An Arctic Fox Traveled Almost 2,700 Miles
Just after 21 days leaving the Norwegian island of Spitsbergen, an arctic fox had arrived in Greenland. And in lower than three months, it made it to Canada. The fox averaged almost 30 miles a day (50 kilometers) – some days, although, it walked nearly 100 to 160 kilometers.
“When it started, we thought ‘is this true?’ ” mentioned Arnaud Tarroux, one of many researchers who tracked the female fox. Was there “an error within the data?”
The data was real. The scientists decided because the fox kept moving. The creatures travel last year, documented in a current paper, wowed Tarroux and his fellow Norwegian researcher Eva Fuglei, although the animal is thought for its endurance and ability to survive in the harsh polar region.
Scientists already know the fact that some of the foxes, local to Arctic regions all around the Northern Hemisphere, made long journeys: DNA change links far-flung fox populations in areas connected solely by sea ice.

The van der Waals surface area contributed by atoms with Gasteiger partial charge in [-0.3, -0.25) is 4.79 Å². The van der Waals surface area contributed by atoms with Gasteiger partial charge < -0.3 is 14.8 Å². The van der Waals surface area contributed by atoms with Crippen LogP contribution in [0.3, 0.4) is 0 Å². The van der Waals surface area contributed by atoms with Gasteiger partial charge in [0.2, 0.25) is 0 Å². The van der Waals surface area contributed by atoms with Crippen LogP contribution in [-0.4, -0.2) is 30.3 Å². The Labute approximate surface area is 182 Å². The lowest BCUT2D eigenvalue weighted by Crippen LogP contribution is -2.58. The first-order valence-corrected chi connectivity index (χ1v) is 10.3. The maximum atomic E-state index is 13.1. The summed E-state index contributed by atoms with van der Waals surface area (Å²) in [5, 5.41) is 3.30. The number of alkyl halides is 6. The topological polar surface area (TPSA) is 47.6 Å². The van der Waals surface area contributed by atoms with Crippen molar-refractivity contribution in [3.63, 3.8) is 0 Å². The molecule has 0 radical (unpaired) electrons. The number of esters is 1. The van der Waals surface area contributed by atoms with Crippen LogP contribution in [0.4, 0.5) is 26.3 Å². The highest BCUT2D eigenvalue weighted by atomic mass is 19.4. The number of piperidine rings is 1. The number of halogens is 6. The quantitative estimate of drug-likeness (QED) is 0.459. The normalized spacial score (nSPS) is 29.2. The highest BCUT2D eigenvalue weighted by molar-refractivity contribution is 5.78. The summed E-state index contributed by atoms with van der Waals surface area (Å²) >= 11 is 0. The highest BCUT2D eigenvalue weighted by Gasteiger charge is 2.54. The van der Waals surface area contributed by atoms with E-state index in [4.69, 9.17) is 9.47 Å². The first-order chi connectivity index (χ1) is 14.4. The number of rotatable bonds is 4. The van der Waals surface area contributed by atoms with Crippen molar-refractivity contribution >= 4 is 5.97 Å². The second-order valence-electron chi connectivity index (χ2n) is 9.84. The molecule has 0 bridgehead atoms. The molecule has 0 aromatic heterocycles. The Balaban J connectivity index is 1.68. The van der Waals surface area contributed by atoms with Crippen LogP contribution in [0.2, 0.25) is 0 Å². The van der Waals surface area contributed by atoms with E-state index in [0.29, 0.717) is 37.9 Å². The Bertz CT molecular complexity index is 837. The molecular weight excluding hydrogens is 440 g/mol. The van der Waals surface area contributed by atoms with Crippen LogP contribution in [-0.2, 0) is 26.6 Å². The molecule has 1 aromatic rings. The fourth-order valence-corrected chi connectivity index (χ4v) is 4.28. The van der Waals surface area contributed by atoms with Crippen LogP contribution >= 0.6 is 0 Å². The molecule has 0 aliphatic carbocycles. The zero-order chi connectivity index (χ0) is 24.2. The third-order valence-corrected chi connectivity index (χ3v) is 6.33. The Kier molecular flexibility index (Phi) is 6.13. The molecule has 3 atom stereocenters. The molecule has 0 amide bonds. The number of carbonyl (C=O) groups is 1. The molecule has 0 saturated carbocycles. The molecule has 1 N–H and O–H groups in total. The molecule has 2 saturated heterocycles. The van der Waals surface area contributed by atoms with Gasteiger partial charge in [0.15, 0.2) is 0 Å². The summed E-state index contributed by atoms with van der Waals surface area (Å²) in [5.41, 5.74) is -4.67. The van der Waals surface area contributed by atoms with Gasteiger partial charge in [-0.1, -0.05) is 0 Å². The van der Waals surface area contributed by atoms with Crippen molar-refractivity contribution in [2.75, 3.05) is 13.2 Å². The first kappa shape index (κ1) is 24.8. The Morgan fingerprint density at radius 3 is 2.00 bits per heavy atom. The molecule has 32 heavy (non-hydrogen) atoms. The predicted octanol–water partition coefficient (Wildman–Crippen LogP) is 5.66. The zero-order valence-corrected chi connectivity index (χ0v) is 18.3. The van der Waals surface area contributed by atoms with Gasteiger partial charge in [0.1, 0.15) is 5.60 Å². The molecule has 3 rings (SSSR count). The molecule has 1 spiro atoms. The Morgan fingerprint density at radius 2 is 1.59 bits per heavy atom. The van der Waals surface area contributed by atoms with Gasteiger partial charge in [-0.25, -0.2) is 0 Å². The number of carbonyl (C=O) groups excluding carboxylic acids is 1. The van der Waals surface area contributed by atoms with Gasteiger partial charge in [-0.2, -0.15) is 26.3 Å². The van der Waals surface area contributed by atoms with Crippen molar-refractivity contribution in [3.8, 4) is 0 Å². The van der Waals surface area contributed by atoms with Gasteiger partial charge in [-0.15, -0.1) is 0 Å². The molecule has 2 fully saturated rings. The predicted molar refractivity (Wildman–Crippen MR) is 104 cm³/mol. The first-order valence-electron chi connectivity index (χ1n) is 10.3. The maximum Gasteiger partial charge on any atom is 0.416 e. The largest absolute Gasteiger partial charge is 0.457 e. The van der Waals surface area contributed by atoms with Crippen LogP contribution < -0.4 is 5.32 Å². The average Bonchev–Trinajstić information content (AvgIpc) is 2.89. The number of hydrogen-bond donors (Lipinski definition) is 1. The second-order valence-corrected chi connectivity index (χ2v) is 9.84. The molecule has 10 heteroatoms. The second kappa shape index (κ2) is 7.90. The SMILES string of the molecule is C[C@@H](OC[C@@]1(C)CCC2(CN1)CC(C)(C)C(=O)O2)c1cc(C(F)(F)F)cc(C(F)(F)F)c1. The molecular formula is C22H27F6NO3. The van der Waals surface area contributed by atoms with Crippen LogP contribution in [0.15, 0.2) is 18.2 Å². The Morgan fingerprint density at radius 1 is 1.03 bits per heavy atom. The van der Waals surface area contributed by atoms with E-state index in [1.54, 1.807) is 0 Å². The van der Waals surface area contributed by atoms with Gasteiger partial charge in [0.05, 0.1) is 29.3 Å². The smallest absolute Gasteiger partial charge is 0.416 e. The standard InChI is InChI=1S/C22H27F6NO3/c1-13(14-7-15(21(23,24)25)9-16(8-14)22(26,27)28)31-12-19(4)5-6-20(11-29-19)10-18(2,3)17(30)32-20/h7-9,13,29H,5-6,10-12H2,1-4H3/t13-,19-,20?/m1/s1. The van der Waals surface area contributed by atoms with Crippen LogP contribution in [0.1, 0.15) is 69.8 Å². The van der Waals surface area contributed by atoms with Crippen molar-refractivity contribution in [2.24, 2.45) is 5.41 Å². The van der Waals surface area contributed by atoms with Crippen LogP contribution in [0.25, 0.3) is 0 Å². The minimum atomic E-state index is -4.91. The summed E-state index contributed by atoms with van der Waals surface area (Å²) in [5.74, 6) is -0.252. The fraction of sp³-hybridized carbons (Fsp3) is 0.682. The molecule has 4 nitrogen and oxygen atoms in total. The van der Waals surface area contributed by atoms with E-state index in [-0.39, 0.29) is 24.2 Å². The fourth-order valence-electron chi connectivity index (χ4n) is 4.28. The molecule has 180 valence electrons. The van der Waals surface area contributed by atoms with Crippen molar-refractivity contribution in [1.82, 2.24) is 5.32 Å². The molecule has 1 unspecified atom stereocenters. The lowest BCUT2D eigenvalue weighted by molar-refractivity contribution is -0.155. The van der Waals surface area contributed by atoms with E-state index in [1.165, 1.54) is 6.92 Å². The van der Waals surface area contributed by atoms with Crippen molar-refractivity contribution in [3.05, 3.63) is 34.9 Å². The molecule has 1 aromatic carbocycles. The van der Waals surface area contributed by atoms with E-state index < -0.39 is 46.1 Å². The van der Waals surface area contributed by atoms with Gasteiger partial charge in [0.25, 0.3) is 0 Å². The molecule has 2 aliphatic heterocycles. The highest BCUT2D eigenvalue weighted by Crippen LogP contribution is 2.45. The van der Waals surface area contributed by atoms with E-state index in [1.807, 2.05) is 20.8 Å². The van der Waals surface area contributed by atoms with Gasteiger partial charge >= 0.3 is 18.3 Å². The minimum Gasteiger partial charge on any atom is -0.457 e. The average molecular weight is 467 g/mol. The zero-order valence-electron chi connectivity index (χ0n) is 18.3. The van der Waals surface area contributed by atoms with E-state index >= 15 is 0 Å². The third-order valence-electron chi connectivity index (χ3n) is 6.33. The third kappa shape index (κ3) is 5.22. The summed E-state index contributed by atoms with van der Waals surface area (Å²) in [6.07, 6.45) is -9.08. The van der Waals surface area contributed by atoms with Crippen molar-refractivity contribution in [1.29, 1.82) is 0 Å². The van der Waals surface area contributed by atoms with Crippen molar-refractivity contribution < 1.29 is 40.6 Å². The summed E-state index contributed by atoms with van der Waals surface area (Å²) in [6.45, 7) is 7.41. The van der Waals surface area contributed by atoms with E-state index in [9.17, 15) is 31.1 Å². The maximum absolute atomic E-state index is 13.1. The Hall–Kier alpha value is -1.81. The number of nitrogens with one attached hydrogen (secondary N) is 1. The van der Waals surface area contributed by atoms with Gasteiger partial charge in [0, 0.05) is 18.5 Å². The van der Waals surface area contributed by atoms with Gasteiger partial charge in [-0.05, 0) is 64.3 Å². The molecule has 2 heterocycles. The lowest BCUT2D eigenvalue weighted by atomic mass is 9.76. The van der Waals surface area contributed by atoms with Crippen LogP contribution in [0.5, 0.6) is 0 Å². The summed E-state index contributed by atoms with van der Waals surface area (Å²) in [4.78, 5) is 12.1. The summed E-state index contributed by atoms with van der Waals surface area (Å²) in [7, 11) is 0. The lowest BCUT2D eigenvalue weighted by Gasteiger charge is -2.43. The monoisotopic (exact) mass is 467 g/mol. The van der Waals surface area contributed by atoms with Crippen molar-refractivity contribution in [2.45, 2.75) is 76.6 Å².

However, the fox these researchers followed stood out for just how fast it covered greater than 2,700 miles (4,350 Km) – and shed light on far-north fox sightings that explorers wondered about as far back as the 1800s.
“We did not know how they’d do this and how long it could take for a person to do this type of journey,” Tarroux stated.
While not unprecedented, the long-distance journey is rare amongst arctic foxes, according to the scientists. However, over many years and among many animals, Tarroux mentioned, these occasional long paths can add up to the sort of genetic exchange, which means arctic foxes all around the far north are strikingly similar.
Ocean ice is crucial to the journeys – and it is receding in the long term due to climate change, he added, noting that melting ice has left the arctic fox population in Iceland isolated.
“This type of movement is not going to be possible in the future if the sea ice disappears,” he stated.